This budget muscle was being flexed when it came to my allowance too. As the amounts got larger, I received the money less frequently. When my allowance was doled out weekly, I could only get it on Sunday evenings. When it switched to a monthly payout, I received it on the last day of every month. And when it was given to me biannually, I got it as a check on the first day of every January and July. At times over the years I was annoyed with their stringency, but by not giving in and handing over the money to me early, it trained me not to spend what I didn't have.

When I first started receiving my pocket money, I was, admittedly, terrible about managing my spending. It took trial and error to estimate how much I would need to sustain myself. When I'd run out of money early, there were consequences — I'd have to pack my school lunch rather than buy it, or forgo an evening out with friends. These lessons are what help keep me within my monthly budget to this day.

After graduating from secondary school (similar to American high school) at 17, I took a six-month break before starting polytechnic, one of the tertiary educational institutions in Singapore. My parents stopped my allowance during the time that I wasn't in school, so I earned a few hundred dollars through a part-time data entry job. By then, I was also allowed to make withdrawals from my savings account, so I was still able to go out and have fun without being overly strict.

When I started polytechnic, my parents issued me two checks a year, so I had to be even more conscientious about spending. The total amount they paid was based on the expenses I thought I'd have for the year. We'd go through a list together, including things like a portion of my cell phone bill or school-related outings. During the three years that I was at polytechnic, I also took up a paid internship and two part-time holiday jobs to supplement my allowance.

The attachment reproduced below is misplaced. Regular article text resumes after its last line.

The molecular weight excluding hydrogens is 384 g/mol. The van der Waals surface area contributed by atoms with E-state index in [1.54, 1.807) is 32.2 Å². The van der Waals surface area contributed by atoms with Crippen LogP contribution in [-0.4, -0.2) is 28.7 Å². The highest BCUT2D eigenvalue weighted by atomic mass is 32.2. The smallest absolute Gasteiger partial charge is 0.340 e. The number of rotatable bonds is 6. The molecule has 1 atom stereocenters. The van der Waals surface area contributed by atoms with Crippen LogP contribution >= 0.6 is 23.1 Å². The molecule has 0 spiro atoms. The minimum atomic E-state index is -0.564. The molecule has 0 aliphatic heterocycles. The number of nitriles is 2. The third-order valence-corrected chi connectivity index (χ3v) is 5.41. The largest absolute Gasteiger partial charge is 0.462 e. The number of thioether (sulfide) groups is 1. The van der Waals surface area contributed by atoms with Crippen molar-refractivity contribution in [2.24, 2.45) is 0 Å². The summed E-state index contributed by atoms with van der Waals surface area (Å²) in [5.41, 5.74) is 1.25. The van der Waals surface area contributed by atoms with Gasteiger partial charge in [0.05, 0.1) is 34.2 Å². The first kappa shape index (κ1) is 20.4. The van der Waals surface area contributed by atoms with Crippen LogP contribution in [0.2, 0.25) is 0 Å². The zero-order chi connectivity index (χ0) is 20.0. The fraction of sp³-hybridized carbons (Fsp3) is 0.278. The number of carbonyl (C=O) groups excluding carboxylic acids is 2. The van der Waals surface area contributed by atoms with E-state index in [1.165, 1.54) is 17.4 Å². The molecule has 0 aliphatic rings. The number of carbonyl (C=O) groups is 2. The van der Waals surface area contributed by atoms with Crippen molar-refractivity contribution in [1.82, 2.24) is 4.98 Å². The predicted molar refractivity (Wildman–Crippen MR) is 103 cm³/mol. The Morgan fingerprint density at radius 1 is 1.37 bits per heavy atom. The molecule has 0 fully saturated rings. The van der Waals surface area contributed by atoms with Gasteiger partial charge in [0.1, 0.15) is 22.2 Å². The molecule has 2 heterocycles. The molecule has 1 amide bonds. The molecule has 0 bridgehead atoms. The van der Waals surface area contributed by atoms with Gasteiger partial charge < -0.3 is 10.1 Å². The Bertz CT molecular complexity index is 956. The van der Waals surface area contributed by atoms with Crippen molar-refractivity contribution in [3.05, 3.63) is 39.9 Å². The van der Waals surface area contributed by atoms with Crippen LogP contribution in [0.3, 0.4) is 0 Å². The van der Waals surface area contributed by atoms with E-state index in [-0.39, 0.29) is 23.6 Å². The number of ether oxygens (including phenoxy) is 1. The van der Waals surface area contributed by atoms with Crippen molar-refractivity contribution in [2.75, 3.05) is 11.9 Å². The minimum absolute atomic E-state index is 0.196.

My parents were also adamant that if I were to go on to a university, I'd have to pay for tuition on my own. So I attended a school in New Zealand on a scholarship, and they wired me an allowance for living costs, also twice a year. This reinforced the need to do a review of my finances every six months — and budget smartly.

The experiment is a resounding success

All of my parents' money lessons taught me to spend comfortably within my limits, and keep to a budget. I also adopted great financial habits that stuck over the years, such as being diligent about itemizing expenses. I had always watched my mom line-item what she spent. Now whenever I feel like I'm spending more than I should, I'll list my expenses over the course of a month, so that I can pinpoint where the money went. This way, I can minimize or eliminate that expense the following month.

They also taught me the importance of having enough savings to take care of myself for a few months in case I ever lost a job or experienced an emergency. I didn't understand the value of this until after I graduated from college. I took a two-month break between finishing school and starting a new job, but I didn't end up getting my first paycheck until a month into my new job. As a result, I spent every cent of my leftover allowance and savings within those three months.

Now, at 31, I have enough emergency funds to cover six months of living expenses. I also make sure that I have enough to pay for fun things — in the year leading up to my 30th birthday, I managed to squeeze in five trips without busting my budget.

There is no one method for learning good financial habits, but I think my parents' experiment worked. I'm pretty sure that being able to pay my monthly bills on time and having zero credit card debt were the results they hoped for. And while it's been years since they gave me an allowance, there is one tradition that holds — they still give me Ang Pao money every Lunar New Year.

More from LearnVest...